RNA therapeutics

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Ribonucleic acid (RNA)-based therapeutics have in recent years emerged as an attractive new technology that holds much promise for the development of a new class of drugs to combat disease. RNA drugs have opened up new avenues for treating diseases through their ability to induce protein coding, inhibit protein translation and their specificity of binding to target molecules. Strategies for RNA therapeutics involve the use of coding RNA, for example in vitro transcribed mRNA, as well as non-coding RNAs—antisense oligonucleotides, siRNAs, miRNAs and RNA aptamers. Various RNA therapeutics are currently under development and a few have been approved for clinical use, such as the mRNA vaccine against COVID-19. Whilst RNA therapeutics hold much potential as an intervention strategy, a major hurdle in their application to treat disease is the lack of suitable delivery systems. A key focus research area in developing RNA-based formulations is overcoming nuclease degradation, recognition by the immune system, and optimising their targeted delivery.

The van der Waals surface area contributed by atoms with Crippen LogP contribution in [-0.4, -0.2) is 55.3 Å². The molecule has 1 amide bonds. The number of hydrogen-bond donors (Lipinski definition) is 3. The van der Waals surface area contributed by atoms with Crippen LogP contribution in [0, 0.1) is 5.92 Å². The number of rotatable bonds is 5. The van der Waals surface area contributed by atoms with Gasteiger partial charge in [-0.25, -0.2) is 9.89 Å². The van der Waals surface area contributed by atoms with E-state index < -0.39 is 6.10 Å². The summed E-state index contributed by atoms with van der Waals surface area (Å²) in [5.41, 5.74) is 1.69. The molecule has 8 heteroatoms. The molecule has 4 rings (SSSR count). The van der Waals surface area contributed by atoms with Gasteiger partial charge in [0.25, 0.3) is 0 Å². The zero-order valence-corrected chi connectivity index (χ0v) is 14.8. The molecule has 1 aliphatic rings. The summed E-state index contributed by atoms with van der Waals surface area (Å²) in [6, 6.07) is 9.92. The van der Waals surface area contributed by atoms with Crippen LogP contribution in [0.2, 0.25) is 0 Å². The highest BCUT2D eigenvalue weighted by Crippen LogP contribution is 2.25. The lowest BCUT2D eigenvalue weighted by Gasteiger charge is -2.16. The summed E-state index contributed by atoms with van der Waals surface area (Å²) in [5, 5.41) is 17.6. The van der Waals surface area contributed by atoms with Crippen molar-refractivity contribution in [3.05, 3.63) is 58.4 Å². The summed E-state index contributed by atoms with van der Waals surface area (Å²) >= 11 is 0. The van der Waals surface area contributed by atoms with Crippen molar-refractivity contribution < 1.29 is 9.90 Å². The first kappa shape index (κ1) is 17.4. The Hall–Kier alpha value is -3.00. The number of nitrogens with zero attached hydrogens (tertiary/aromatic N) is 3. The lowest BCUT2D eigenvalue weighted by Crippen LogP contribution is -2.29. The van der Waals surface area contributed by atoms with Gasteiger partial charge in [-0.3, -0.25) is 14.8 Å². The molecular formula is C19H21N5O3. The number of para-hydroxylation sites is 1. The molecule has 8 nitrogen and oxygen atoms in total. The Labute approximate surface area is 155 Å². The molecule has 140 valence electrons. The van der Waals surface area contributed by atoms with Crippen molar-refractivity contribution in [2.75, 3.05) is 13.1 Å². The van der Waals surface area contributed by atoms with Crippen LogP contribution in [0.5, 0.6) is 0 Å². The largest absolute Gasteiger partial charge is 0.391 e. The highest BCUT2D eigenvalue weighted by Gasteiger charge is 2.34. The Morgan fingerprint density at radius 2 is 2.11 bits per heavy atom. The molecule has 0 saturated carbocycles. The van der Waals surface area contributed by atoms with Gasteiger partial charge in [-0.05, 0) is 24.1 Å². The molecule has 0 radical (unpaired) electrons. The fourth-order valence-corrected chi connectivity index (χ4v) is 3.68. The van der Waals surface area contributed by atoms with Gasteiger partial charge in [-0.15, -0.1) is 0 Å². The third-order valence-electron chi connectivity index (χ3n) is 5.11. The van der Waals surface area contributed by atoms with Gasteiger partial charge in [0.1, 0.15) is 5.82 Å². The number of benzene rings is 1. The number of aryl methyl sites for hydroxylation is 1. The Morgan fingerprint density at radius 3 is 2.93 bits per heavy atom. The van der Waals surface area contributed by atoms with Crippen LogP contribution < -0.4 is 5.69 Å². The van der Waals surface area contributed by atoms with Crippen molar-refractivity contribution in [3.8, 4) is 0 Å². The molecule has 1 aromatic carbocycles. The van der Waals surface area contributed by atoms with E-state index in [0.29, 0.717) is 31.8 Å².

This Collection will collate articles investigating all aspects of RNA therapeutics, from development to delivery, including their mechanisms of action and clinical applications.

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mRNA vaccine vial for cancer immunotherapy on blue


Articles will be displayed here once they are published.